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Plastic pollution in the ocean is an international crisis. Estimates are that more than 8 million tons (16 billion lb) of plastics enter the ocean each year, according to the Ellen MacArthur Foundation (EMF). On the current track, there could be more plastics than fish (by weight) in the ocean by 2050.

If there’s one thing we all can agree on it is that no one wants plastics in the ocean. The world’s attention is on this issue and everyone has a role to play. According to Steve Russell, v.p. of the plastics division for the American Chemistry Council (ACC) in Washington, D.C., to fix plastic pollution, we need to solve the right problem. Most of the plastics currently in the ocean are from poorly managed municipal solid waste on land, with about 50% coming from growing economies that do not have systems in place to collect and manage the waste.

There are many companies partnering with governments and nonprofits to prevent waste from reaching the ocean. One big initiative looking to tackle plastic debris specifically from Southeast Asia is Closed Loop Ocean, of which ACC is a partner.

Closed Loop Ocean, an initiative of Closed Loop Partners, N.Y.C., in partnership with Ocean Conservancy of Washington, D.C., is designed to fund waste infrastructure solutions in Southeast Asia, with a focus on investments to improve collection, sorting and recycling markets, particularly across the plastics value chain. At the Our Ocean 2017 conference, Ocean Conservancy and its partners—including the Trash Free Seas Alliance, Closed Loop Partners, ACC, PepsiCo (Purchase, N.Y.), 3M (Maplewood, Minn.), Procter & Gamble (Cincinnati), and the World Plastics Council—announced an initiative to raise more than $150 million for a new funding mechanism to prevent plastic waste from leaking in to the ocean.

“It’s an exciting time in this space, as there is a lot of interest and motivation to do something,” Russell says. “Folks are looking to address this urgent need.”

And there is plenty of movement happening in this area—most particularly, efforts that seek to extract value from the waste plastic. You might have seen the terms “ocean-bound plastic” or “recycled beach plastic,” which are general terms to describe the processes to make a new product out of plastic that was captured before it reached the ocean.

It’s not just a feel-good initiative—though there is that component—or a question of impressive technological breakthroughs, which have indeed been achieved; these companies are also seizing a business opportunity on the sustainability front. The concept is proven but the demand needs to follow for this to become a sustainable business.


In 2011, Method, a San Francisco cleaning-products maker, joined forces with HDPE recycler Envision Plastics, Atlanta, to produce prototype bottles out of a novel and new plastic material, ocean PCR (post-consumer recycle). A year later, Method launched its liquid-soap bottles made from 100% post-consumer HDPE, 10% of which was collected from the beaches of Hawaii.

The package captured the imagination of the world. Sandra Lewis, director of business development with Envision Plastics, says the company received all kinds of outreach from people wanting to produce their own ocean-plastic product. “How sad is it that everyone is so excited and wanting to participate, and I had to keep telling them no, over and over again,” she says.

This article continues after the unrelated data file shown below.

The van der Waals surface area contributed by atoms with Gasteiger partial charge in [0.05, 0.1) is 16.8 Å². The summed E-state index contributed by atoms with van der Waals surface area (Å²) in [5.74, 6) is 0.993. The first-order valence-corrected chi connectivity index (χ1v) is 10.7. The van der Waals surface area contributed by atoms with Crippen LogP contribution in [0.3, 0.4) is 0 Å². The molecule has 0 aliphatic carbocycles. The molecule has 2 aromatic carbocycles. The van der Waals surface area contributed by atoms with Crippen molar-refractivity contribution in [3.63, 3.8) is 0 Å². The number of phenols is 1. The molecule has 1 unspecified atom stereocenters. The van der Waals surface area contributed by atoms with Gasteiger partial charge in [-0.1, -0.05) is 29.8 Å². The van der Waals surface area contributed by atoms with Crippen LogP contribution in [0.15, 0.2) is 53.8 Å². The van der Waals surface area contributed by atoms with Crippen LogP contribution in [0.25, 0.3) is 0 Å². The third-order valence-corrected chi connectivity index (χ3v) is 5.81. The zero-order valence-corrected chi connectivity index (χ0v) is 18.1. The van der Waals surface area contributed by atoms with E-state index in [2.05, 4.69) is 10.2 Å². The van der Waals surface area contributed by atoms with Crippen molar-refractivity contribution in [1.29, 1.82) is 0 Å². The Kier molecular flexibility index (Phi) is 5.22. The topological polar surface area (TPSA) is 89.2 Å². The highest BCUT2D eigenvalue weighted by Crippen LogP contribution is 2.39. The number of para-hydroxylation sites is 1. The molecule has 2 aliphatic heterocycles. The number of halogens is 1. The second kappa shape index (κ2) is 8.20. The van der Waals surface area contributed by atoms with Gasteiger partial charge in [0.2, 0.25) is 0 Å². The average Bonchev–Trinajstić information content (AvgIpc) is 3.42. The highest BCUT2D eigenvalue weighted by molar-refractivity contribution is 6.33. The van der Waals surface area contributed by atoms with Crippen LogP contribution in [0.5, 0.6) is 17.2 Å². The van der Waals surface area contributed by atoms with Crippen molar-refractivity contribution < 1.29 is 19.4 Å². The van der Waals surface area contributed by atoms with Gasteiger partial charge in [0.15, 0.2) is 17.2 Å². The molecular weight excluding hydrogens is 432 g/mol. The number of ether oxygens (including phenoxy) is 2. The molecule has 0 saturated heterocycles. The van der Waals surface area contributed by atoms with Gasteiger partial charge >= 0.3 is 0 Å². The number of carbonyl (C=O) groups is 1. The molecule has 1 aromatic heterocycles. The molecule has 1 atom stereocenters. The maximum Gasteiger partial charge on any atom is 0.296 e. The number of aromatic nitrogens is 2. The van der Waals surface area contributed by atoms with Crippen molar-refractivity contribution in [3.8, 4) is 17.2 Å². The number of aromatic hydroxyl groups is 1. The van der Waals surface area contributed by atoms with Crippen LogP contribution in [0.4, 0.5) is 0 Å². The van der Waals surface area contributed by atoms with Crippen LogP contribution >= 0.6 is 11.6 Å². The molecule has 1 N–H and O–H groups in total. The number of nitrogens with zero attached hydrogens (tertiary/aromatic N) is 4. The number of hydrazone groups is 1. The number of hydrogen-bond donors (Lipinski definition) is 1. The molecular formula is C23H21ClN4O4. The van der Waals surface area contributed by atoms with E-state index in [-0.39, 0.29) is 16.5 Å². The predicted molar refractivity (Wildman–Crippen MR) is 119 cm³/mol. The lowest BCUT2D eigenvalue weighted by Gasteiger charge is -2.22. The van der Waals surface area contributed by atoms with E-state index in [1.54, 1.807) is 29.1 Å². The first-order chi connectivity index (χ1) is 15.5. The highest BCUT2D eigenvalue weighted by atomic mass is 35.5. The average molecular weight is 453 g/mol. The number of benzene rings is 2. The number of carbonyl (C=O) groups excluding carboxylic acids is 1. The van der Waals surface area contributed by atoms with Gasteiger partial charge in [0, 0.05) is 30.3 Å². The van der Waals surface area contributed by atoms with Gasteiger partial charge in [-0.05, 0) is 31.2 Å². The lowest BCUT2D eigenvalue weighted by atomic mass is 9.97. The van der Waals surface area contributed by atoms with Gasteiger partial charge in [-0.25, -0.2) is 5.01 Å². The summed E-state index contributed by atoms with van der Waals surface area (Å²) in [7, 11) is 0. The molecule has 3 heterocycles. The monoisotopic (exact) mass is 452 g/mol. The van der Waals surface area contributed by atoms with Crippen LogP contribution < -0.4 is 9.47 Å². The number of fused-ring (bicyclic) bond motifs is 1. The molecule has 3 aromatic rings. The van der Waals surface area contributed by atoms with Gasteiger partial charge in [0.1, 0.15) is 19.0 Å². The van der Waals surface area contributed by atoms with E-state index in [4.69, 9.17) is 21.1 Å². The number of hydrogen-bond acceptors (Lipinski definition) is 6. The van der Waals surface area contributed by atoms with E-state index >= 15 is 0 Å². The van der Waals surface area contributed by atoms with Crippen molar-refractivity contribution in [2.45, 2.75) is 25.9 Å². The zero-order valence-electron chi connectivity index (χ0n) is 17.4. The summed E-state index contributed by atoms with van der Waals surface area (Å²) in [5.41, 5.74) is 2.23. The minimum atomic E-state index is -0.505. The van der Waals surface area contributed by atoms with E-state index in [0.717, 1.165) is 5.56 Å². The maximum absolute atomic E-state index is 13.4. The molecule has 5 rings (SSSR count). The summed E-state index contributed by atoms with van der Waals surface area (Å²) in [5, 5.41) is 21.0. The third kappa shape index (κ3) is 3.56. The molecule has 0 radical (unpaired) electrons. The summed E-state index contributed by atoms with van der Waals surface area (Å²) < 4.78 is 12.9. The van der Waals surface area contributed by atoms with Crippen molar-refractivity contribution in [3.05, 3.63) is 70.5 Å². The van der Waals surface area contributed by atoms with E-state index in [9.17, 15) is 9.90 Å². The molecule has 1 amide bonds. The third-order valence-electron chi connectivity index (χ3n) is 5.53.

But while the Method package was a proof of concept that the material from the beach could be repurposed into a package, there’s a host of obstacles that come with it. The Method process was limited by collection, processing and degradation issues from the plastic that was gathered on the beach itself. In addition, because of the different types of plastic mixed together, ocean plastic is a gray resin, which can be limiting in the packaging market that often seeks colors. It seemed like this might be a one-off project for Envision.

But then Envision considered a study by the University of Georgia that researched how much mismanaged plastic waste is making its way from land to the ocean. The study found between 4.8 and 12.7 million metric tons (10.6 to 28 billion lb) of plastic entered the ocean in 2010 from people living within about 31 miles of the coastline.

In addition, it emerged that the mismanaged waste and solid-waste disposal was the biggest contributor. For instance, developing nations like Haiti don’t have trash disposal. So, any plastic disposed of within 30 miles or so of the coastline will probably end up in the ocean.

Suddenly Envision had a “light-bulb moment.” Says Lewis, “If we can go into communities and intercept plastic before it reaches the beach or shorelines, we can overcome all those obstacles that were preventing us from helping people who want to use ocean plastic. Getting it before means we don’t have quality problems.”

Envision chose to go straight to at-risk areas around the world to recover the plastics before they enter the ocean. At-risk areas are defined as places where there’s no formal waste system in place for a population living around 30 miles from the coastline. The key is to intercept the plastic before it reaches the beach or enters a waterway.

The company partnered with those on the ground in the at-risk communities to gather HDPE packaging. Envision created a proprietary scorecard to qualify the on-the-ground partners. For example, the partners must abide by set environmental, safety, social and human-rights standards. Envision goes on-site to make sure they know how to properly sort the plastic and load it into containers.

Haiti is one of the countries Envision is working with and there are about 9000 registered collectors who are paid to gather the HDPE material. This showcases that the ocean-bound plastic initiative benefits more than just the ocean, Lewis says. Envision also has a third-party auditor that goes in every country to verify that the collectors are complying with its standards.